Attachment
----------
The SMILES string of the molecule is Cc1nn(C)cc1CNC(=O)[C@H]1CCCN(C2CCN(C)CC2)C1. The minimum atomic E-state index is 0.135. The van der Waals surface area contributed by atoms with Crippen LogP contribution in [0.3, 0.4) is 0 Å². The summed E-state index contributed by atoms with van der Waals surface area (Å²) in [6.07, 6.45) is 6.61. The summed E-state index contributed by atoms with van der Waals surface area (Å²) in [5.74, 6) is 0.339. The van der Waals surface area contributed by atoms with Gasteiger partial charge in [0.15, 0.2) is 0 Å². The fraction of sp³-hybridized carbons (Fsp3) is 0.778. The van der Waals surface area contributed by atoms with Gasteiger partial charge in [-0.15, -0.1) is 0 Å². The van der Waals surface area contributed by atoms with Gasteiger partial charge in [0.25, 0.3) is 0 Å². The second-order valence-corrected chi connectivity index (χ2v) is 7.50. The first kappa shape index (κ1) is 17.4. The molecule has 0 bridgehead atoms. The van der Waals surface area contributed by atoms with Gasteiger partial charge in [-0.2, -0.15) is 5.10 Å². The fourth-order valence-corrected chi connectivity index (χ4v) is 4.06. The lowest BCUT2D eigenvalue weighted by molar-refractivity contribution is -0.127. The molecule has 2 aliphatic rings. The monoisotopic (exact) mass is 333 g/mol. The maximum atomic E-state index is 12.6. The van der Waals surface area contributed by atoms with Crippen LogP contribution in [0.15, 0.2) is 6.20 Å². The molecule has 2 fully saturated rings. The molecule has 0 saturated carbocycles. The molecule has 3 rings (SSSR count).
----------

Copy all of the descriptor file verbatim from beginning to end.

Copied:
The SMILES string of the molecule is Cc1nn(C)cc1CNC(=O)[C@H]1CCCN(C2CCN(C)CC2)C1. The minimum atomic E-state index is 0.135. The van der Waals surface area contributed by atoms with Crippen LogP contribution in [0.3, 0.4) is 0 Å². The summed E-state index contributed by atoms with van der Waals surface area (Å²) in [6.07, 6.45) is 6.61. The summed E-state index contributed by atoms with van der Waals surface area (Å²) in [5.74, 6) is 0.339. The van der Waals surface area contributed by atoms with Gasteiger partial charge in [0.15, 0.2) is 0 Å². The fraction of sp³-hybridized carbons (Fsp3) is 0.778. The van der Waals surface area contributed by atoms with Gasteiger partial charge in [-0.15, -0.1) is 0 Å². The van der Waals surface area contributed by atoms with Gasteiger partial charge in [0.25, 0.3) is 0 Å². The second-order valence-corrected chi connectivity index (χ2v) is 7.50. The first kappa shape index (κ1) is 17.4. The molecule has 0 bridgehead atoms. The van der Waals surface area contributed by atoms with Gasteiger partial charge in [-0.2, -0.15) is 5.10 Å². The fourth-order valence-corrected chi connectivity index (χ4v) is 4.06. The lowest BCUT2D eigenvalue weighted by molar-refractivity contribution is -0.127. The molecule has 2 aliphatic rings. The monoisotopic (exact) mass is 333 g/mol. The maximum atomic E-state index is 12.6. The van der Waals surface area contributed by atoms with Crippen LogP contribution in [0.15, 0.2) is 6.20 Å². The molecule has 2 fully saturated rings. The molecule has 0 saturated carbocycles. The molecule has 3 rings (SSSR count).